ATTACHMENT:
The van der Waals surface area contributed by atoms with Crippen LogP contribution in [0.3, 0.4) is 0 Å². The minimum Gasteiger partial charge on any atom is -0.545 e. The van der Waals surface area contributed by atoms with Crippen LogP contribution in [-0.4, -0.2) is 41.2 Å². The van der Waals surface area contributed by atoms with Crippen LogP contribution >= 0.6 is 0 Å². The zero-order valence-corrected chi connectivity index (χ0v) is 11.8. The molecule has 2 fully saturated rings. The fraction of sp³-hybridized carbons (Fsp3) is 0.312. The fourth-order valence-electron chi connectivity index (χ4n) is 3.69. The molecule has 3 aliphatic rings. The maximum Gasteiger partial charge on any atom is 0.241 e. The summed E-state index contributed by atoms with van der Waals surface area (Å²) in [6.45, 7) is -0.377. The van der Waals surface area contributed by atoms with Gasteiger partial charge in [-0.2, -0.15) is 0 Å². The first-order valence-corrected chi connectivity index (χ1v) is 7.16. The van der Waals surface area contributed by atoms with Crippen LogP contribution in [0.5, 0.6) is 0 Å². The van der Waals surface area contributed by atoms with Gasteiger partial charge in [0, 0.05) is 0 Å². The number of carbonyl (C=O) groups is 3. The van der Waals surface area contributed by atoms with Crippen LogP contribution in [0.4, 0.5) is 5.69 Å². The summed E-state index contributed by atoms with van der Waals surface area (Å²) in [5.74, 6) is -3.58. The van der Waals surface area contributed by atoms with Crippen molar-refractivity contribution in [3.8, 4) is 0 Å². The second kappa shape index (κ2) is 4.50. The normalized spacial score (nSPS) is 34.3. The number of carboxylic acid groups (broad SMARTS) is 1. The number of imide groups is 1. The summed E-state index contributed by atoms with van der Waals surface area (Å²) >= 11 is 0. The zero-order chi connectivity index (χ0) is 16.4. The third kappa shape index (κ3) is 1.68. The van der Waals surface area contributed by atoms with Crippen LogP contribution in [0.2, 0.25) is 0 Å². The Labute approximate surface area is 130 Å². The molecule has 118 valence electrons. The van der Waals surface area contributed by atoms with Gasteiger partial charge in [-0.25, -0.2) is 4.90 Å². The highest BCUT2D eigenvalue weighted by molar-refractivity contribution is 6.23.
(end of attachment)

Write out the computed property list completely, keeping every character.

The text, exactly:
The van der Waals surface area contributed by atoms with Crippen LogP contribution in [0.3, 0.4) is 0 Å². The minimum Gasteiger partial charge on any atom is -0.545 e. The van der Waals surface area contributed by atoms with Crippen LogP contribution in [-0.4, -0.2) is 41.2 Å². The van der Waals surface area contributed by atoms with Crippen LogP contribution >= 0.6 is 0 Å². The zero-order valence-corrected chi connectivity index (χ0v) is 11.8. The molecule has 2 fully saturated rings. The fraction of sp³-hybridized carbons (Fsp3) is 0.312. The fourth-order valence-electron chi connectivity index (χ4n) is 3.69. The molecule has 3 aliphatic rings. The maximum Gasteiger partial charge on any atom is 0.241 e. The summed E-state index contributed by atoms with van der Waals surface area (Å²) in [6.45, 7) is -0.377. The van der Waals surface area contributed by atoms with Gasteiger partial charge in [-0.2, -0.15) is 0 Å². The first-order valence-corrected chi connectivity index (χ1v) is 7.16. The van der Waals surface area contributed by atoms with Crippen LogP contribution in [0.5, 0.6) is 0 Å². The van der Waals surface area contributed by atoms with Gasteiger partial charge in [0, 0.05) is 0 Å². The number of carbonyl (C=O) groups is 3. The van der Waals surface area contributed by atoms with Crippen LogP contribution in [0.4, 0.5) is 5.69 Å². The summed E-state index contributed by atoms with van der Waals surface area (Å²) in [5.74, 6) is -3.58. The van der Waals surface area contributed by atoms with Crippen molar-refractivity contribution in [3.8, 4) is 0 Å². The second kappa shape index (κ2) is 4.50. The normalized spacial score (nSPS) is 34.3. The number of carboxylic acid groups (broad SMARTS) is 1. The number of imide groups is 1. The summed E-state index contributed by atoms with van der Waals surface area (Å²) >= 11 is 0. The zero-order chi connectivity index (χ0) is 16.4. The third kappa shape index (κ3) is 1.68. The van der Waals surface area contributed by atoms with Crippen LogP contribution in [0.2, 0.25) is 0 Å². The Labute approximate surface area is 130 Å². The molecule has 118 valence electrons. The van der Waals surface area contributed by atoms with Gasteiger partial charge in [-0.25, -0.2) is 4.90 Å². The highest BCUT2D eigenvalue weighted by molar-refractivity contribution is 6.23.